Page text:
"I think so too," I agreed.

We've been going ever since.

I suppose the main reason we decided to set our bags down here is it just felt right, it seemed like this was home, where God was leading us. There are other things that have served to deepen that conviction as the weeks have passed. One of those is the collection of sounds that surround our experience at Centerville. When we get out of my wife's truck on Sunday morning, the sound of Jay birds, Robins, and others seep softly from God's free radio. Sometimes a crow reminds us we are in the country not town and the sound of wind whistling through the leaves is soothing to say the least. The smells of fresh mowed grass, dust, and pine needles further helps to create a mood of quiet rural serenity.

The sights we see on the way are a treat every time we travel to the church. We see birds of all sorts, deer, young and old, turkeys, squirrels, rabbits. We see the delta cotton and soybeans as we drive a road that part of The Rievers (1969)-- a coming-of-age story based on a Faulkner novel-- was filmed on. We motor past a pasture, also in the movie, where now resides a large herd of sheep, beautiful in their simplicity and innocence. It is impossible see the sheep without thinking of Psalm 23 or of Luke 12:32, "Fear not little flock for it is the Father's good pleasure to give you the Kingdom." We drive out of the delta and rise into the hills where we see the trees swaying in the breeze their limbs raised like human hands praising the Lord. That always makes me think of the verse, "Let everything that hath breath praise the Lord." We see the sky painted differently every time we drive that way faithfully fulfilling the Scripture, "The heavens declare the glory of God, and the firmament sheweth forth his handywork" (Psalm 19:1).

Brother Gary Moore
At the church we see real people, no fancy clothes, no expensive cars, no display of conspicuous consumption. We see everyday faith, not super spirituality, not people who are so "blessed" they can't admit struggle. We see people like us who enjoy eating and fellowship. But most of all we see Brother Gary Moore the pastor. My wife was right. He is not highly educated. He is not eloquent or polished. He does not dress in fancy suits. But he is real, not a hint of pretension in him. He loves Jesus, his humility is genuine, and he has a passion for souls. My wife loves him. So do I. Sometimes his preaching makes me cry. That's something these TV preachers in their thousand dollar suits can't do. That's why he's my pastor.

Friday, September 26, 2014

The Journey of August King

“Romeo, Romeo, wherefore art thou Romeo?”
I can still hear one of my old professors read that line in class on the first day of a Shakespeare course I took way back in the 1980s. I was sitting in Keithly Building room 200 something at Delta State University, Harvard on the Highway as it is sometimes called.
“What does that mean?” John Ford, a Shakespeare scholar, asked us.
Like all the other stupid students, I thought it meant, ‘Where are you, Romeo?’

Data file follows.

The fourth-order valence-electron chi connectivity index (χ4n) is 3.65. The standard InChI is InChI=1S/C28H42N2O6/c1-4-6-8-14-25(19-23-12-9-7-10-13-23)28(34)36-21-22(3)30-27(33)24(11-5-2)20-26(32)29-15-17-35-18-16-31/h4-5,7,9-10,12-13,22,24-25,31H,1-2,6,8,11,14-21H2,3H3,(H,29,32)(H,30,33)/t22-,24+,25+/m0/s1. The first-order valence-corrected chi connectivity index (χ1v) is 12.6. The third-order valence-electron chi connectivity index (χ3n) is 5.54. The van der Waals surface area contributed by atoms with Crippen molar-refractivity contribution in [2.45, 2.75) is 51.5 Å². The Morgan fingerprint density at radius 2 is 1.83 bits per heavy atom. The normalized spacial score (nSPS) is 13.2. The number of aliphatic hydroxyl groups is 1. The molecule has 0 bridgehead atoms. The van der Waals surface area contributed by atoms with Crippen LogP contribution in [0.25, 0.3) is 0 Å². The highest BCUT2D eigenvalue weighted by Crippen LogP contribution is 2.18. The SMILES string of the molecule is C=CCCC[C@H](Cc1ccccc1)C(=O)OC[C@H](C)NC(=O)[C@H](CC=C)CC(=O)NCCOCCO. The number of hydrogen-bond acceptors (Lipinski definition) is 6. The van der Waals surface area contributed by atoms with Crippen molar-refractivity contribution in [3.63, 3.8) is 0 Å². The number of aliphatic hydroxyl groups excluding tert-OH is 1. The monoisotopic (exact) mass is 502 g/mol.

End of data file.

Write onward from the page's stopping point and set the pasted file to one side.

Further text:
“Wherefore” is an archaic word. At least it is on this side of the pond. I don’t know it they still use it over there because I have never seen it on the Facebook page Did You Swim Today? my chief current connection to British English. But to us Americans it is a word from the past, so far in the past that it doesn’t even show up the King James Bible, which I am quite familiar with.
I heard it in an old movie I once watched on TCM. One character told another during a phone conversation that his wife had left him.
“Wherefore?” was all the other character answered in return. I felt smug with my newfound knowledge.
Speaking of movies, I thought of this word, which means “Why?”, when I viewed again The Journey of August King in my film class at MDCC this past Wednesday night. In this quest movie, there is a scene where the runaway slave, Annalees, says, “I never knew a man named after a month before.” She then goes on a spoof-binge, playing with August’s name saying things like, “July King, September King, November King.” Unwittingly she is asking the same question Juliet posed in the famous play: Why are you named that? What is the relationship between names and things? After all, Juliet retorts a few lines later: “A rose by any other name would smell just as sweet.”
Besides being a quest movie, which I am a sucker for, this story, starring Jason Patrick as August King, presents the most fully developed Christ-figure I have ever seen on the big screen. Not only that, but the Christ-figure is actually Christ-like, or at least he becomes so on this quest to achieve personal peace for himself and freedom, salvation, for the runaway played by Thandie Newton. On their journey he loses almost everything: his cow, his pig, his coffee pot, his geese, his horse, his house, most of his furniture, even his reputation as a sane man.
What he gains in return can’t be purchased with money. And what he becomes on the trip is summed up when the two climb the mountain through the clouds and to the start of the trail that leads to the North. Before sending her on her way, August gives her several sentences of advice.
She simply answers, “August King.”
She gets it.
It’s worth getting even as a viewer.
Watch this movie.
Several times.

Thursday, September 25, 2014

More Beetsdown Training

I am late posting the Beetsdown training for last week (9/15-9/21). It was a mixed bag as far as training goes. I ran little and swam a lot but in a strange way. There was not intensity in any of my pool session. I am not sure why it turned out that way. Maybe fatigue had me where I couldn't stomach the idea of busting it up and down the pool so I just swam. I always enjoy a long leisurely swim no matter how tired I am or am not.